Power Management and SMT Behind “Kaby Lake” and “Zen” Windows 10 Restrictions

Last week we reported that Microsoft will only support upcoming CPU architectures from Intel and AMD on Windows 10. Keep in mind this is support and not compatibility, which means Microsoft will offer customer support and serve updates to Intel “Kaby Lake” and AMD “Zen” machines that are running Windows 10, and not older versions of the Windows operating system. These processors are compatible with any x86 operating system, Windows on Linux, 32-bit or 64-bit. So do not think they are incompatible with older operating systems.

The decision to not offer support from Microsoft is likely because of the new power management and SMT features of the new processors. With Intel’s “Kaby Lake” microarchitecture they are introducing a new feature called Speed Shift Technology. The allows the processor to adjust its clock speed to match processing loads at a response time of 15 ms. This operation likely requires OS-level hooks so that the on-die power management components can poll for processing loads accordingly and raise or lower clock speeds 66.66 times each second, at no CPU cost.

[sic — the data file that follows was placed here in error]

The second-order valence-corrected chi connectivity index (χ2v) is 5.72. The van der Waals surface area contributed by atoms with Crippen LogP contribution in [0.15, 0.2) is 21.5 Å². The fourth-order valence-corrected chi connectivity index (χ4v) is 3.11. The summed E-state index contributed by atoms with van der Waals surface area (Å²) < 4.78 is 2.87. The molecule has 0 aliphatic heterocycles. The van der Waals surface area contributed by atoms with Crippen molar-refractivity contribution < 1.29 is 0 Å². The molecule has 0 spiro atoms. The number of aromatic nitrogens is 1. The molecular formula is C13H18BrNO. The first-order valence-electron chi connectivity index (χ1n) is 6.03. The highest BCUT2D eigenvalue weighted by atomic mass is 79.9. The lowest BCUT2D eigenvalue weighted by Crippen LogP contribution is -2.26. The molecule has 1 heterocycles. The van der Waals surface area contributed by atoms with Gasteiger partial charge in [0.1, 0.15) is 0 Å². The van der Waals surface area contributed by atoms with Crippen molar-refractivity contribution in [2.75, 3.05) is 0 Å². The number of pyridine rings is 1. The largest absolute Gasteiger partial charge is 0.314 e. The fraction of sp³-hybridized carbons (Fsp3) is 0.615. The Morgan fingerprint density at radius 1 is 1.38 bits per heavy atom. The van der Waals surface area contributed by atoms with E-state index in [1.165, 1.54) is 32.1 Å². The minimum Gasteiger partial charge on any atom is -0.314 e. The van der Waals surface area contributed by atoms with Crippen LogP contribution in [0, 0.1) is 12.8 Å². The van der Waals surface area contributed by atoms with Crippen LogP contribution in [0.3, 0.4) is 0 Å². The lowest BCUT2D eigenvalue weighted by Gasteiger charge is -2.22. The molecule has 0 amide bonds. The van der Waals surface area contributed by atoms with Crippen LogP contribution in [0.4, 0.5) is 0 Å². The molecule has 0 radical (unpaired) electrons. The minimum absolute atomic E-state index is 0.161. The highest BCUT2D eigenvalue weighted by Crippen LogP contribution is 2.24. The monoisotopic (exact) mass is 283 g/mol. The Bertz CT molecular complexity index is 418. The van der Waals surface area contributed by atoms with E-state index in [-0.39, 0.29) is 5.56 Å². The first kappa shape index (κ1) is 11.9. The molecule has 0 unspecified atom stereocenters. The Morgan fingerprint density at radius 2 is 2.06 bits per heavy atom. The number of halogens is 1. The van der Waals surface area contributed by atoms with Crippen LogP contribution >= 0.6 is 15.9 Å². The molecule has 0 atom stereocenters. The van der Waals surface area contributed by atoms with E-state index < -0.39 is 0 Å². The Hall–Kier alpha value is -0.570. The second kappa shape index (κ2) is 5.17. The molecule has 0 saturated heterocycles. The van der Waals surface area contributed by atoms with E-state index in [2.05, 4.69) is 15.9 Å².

On the AMD side they had spoke of fine-tuned, multi-domain clock-gating on its “Zen” based processors.


AMD “Zen” processors will also introduce simultaneous multi-threading, a feature that exposes each physical core as two logical CPUs to the OS. Intel has been using SMT with their HyperThreading Technology for will over a decade now. AMD’s implementation of SMT is not identical to Intel’s. This process cannot work without the OS Kernal and scheduler being aware of the method. Microsoft actually had to update the kernel and scheduler of Windows 7 in a similar way for “Bulldozer” and they will need to do the same for “Zen”.


For these reasons Microsoft is limiting the support for new CPU microarchitectures to Windows 10.

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